DISPATCH - OCT 25, 2013


Guild Hall is opening a major exhibition featuring the paintings of Thomas Moran. The exhibition “Tracing Moran's Romanticism & Symbolism” opens on Oct. 26, 2013 and continues through Jan. 5, 2014. Moran (1837 – 1926) was a major landscape artist whose studio was located on East Hampton’s Main Street. The exhibition focuses on Moran’s use of romanticism and symbolism in works made from 1859 to 1917. The show is curated by art critic Phyllis Braff.

“Responsive to the sensibilities of his era, Moran found inspiration in poetry, mythology, popular literature and in a range of issues current in the national dialogue,” stated Braff. “He often treated sky phenomena, bodies of water and buildings as pictorial elements that would enhance the relevance of his art to the viewers of his own time.  Like other followers of Romantic traditions, he was interested in connecting at an emotional level."


"Easthampton, L.I." by Thomas Moran,1897. Oil on canvas, 18 1/8 x 26 inches. Private Collector.


Moran was a central figure in several phases of American landscape painting, according to Guild Hall. His paintings of geological marvels west of the Mississippi helped the United States define its national identity after the Civil War. As industrialization began to spread, Moran’s paintings of nature provided an accessible and direct experience and reflected a developing nostalgia among urban residents for the serenity of rural places.

Moran received the moniker of “One of the fathers of the National Parks” after 1872—the year that geologists made use of Moran’s watercolor studies of Yellowstone to successfully argue for legislation protecting the vast unspoiled regions. Congress subsequently purchased Moran’s large painting, "The Grand Canyon of the Yellowstone." This was the first work acquired for the Capitol and an event that brought widespread publicity and celebrity. The painting is now in the care of the National Museum of American Art.


"Childe Roland to the Dark Tower Came" by Thomas Moran, 1859. Oil on canvas, 29 1/4 x 44 1/8 inches. Questroyal Fine Art. LLC, New York.


In 1884, Moran designed and built a workplace/residence on East Hampton's Main Street. For the next 40 years, many of his major works were painted in the structure that he called "The Studio."

“Tracing Moran's Romanticism & Symbolism” sprung from Guild Hall Museum’s interest in offering a "collection-in-context" presentation. The museum owns four oil paintings, three watercolors, and 20 works on paper by Moran. Contributing to the focus is Jonathan Scott Hartley's 1891 bust of Moran and Howard Russell Butler's oil portrait of Moran, circa-1922.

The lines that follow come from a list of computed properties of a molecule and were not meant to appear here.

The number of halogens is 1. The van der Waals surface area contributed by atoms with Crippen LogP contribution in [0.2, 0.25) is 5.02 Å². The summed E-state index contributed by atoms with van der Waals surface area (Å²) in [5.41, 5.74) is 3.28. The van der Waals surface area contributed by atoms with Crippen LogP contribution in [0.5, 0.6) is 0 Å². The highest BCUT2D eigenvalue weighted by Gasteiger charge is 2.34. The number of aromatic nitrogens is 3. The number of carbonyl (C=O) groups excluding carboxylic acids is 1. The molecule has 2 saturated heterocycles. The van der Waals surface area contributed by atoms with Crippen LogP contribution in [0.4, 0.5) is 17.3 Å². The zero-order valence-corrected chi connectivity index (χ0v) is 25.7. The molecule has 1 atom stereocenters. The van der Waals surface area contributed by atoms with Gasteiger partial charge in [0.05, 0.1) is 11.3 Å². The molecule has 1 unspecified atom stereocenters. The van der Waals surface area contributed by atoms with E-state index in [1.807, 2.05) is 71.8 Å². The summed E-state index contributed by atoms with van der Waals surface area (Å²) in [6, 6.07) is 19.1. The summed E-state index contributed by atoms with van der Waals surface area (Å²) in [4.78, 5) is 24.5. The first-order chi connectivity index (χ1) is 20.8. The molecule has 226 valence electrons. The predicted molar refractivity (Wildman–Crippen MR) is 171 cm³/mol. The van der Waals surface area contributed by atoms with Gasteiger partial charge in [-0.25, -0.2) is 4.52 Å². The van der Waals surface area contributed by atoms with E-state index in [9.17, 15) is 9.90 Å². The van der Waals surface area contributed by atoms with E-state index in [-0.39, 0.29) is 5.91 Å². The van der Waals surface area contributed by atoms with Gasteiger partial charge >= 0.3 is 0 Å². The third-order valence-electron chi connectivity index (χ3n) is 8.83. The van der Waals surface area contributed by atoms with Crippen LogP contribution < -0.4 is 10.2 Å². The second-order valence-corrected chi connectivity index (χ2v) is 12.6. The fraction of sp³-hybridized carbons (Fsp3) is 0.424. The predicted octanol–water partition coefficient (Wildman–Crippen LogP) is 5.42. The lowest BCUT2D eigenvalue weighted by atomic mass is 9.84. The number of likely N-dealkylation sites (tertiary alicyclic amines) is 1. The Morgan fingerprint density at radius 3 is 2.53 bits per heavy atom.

"Approaching Storm, East Hampton" by Thomas Moran, 1878. Oil on mahogany panel, 4 3/4 x 8 inches. Purchase through the Guild Hall Art Acquisition Fund, Guild Hall Museum of East Hampton, Permanent Collection.


The exhibition is a mix of works from the Guild Hall collection and others that are on loan. Highlights include the paintings Childe Roland to the Dark Tower Came (1859), Above Tower Falls (1917), The Much Resounding Sea (1884) and Ulysses Deriding Polythemus (1986).

Childe Roland to the Dark Tower Came was inspired by an 1855 poem by Robert Browning. The title is the last line of the poem which was appropriated from Shakespeare's "King Lear." The dark and mysterious painting features a moody sky that is dramatically punctuated with brilliant tones of red.

Above Tower Falls emphasizes the vertical peaks and spectacular geology of America's Western Territories—the subject matter that first brought national fame to Moran. This painting was gifted to Guild Hall by Moran’s daughter, Ruth B. Moran.

The Much Resounding Sea was loaned by The National Gallery of Art in Washington, D.C. for the Guild Hall exhibition. The large canvas is regarded as an iconic painting by Moran of the ocean at Main Beach in East Hampton. The work was painted in 1884—the same year Moran built his East Hampton studio. The title is taken from Homer's "The Iliad"


"The Much Resounding Sea" by Thomas Moran, 1884. Oil on canvas,
25 3/16 x 62 5/6 inches. National Gallery of Art, Washington, Gift of the Avalon Foundation.


Ulysses Deriding Polythemus is based on the painting by Joseph Mallord William Turner (1775-1851). Moran studied the work in London's National Gallery. Turner is regarded as England's greatest landscape painter of the Romantic tradition.

"Moran was particularly impressed by Turner's content, painterly qualities, and ability to create powerful visual effects,” stated Braff in an exhibition release. “This large Moran painting hung over the fireplace mantle in his studio/home on Main Street in East Hampton during the entire period of Moran family occupancy of the property from 1885 - 1948.”

BASIC FACTS: “Tracing Moran's Romanticism & Symbolism” opens on Oct. 26 and continues through Jan. 5, 2014. An Opening Reception will be held on Saturday, Oct. 26, from 5 to 7 p.m.

A Gallery Talk with exhibition curator Phyllis Braff will be held on Sunday, Nov. 3, at 2 p.m.

Guild Hall is located at 158 Main St., East Hampton, NY  11937. www.guildhall.org.


Copyright 2013 Hamptons Art Hub LLC. All rights reserved.

Don't miss a story!

We are on Social Networks

Comments are closed.

error: Content is protected !!